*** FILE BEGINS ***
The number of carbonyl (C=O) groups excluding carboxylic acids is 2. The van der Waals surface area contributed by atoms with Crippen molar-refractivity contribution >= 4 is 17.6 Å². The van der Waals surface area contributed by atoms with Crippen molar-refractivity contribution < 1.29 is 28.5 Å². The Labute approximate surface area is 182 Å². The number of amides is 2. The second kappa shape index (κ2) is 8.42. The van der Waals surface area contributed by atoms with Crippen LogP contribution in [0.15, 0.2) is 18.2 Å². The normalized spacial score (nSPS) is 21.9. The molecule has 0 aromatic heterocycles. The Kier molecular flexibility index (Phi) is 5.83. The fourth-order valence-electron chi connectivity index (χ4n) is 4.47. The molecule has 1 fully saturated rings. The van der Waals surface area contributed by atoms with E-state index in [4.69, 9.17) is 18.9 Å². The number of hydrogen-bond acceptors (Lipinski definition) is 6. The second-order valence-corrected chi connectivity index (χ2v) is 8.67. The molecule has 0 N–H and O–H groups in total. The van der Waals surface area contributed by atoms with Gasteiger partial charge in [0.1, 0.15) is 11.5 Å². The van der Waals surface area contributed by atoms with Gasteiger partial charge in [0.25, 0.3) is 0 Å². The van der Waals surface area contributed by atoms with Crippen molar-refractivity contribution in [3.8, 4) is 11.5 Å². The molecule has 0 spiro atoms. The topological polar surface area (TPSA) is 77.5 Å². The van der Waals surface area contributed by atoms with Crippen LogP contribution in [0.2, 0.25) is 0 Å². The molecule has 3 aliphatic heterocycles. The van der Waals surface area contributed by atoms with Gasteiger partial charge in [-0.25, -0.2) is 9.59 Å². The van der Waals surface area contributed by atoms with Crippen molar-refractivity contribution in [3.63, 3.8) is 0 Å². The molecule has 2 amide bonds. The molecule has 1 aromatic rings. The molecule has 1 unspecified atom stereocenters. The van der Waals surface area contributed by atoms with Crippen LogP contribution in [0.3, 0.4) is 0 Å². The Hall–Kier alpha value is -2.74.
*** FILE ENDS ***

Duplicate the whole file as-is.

The number of carbonyl (C=O) groups excluding carboxylic acids is 2. The van der Waals surface area contributed by atoms with Crippen molar-refractivity contribution >= 4 is 17.6 Å². The van der Waals surface area contributed by atoms with Crippen molar-refractivity contribution < 1.29 is 28.5 Å². The Labute approximate surface area is 182 Å². The number of amides is 2. The second kappa shape index (κ2) is 8.42. The van der Waals surface area contributed by atoms with Crippen LogP contribution in [0.15, 0.2) is 18.2 Å². The normalized spacial score (nSPS) is 21.9. The molecule has 0 aromatic heterocycles. The Kier molecular flexibility index (Phi) is 5.83. The fourth-order valence-electron chi connectivity index (χ4n) is 4.47. The molecule has 1 fully saturated rings. The van der Waals surface area contributed by atoms with E-state index in [4.69, 9.17) is 18.9 Å². The number of hydrogen-bond acceptors (Lipinski definition) is 6. The second-order valence-corrected chi connectivity index (χ2v) is 8.67. The molecule has 0 N–H and O–H groups in total. The van der Waals surface area contributed by atoms with Gasteiger partial charge in [0.1, 0.15) is 11.5 Å². The van der Waals surface area contributed by atoms with Gasteiger partial charge in [0.25, 0.3) is 0 Å². The van der Waals surface area contributed by atoms with Crippen molar-refractivity contribution in [3.8, 4) is 11.5 Å². The molecule has 0 spiro atoms. The topological polar surface area (TPSA) is 77.5 Å². The van der Waals surface area contributed by atoms with Crippen LogP contribution in [0.2, 0.25) is 0 Å². The molecule has 3 aliphatic heterocycles. The van der Waals surface area contributed by atoms with Gasteiger partial charge in [-0.25, -0.2) is 9.59 Å². The van der Waals surface area contributed by atoms with Crippen molar-refractivity contribution in [3.63, 3.8) is 0 Å². The molecule has 2 amide bonds. The molecule has 1 aromatic rings. The molecule has 1 unspecified atom stereocenters. The van der Waals surface area contributed by atoms with Crippen LogP contribution in [0.3, 0.4) is 0 Å². The Hall–Kier alpha value is -2.74.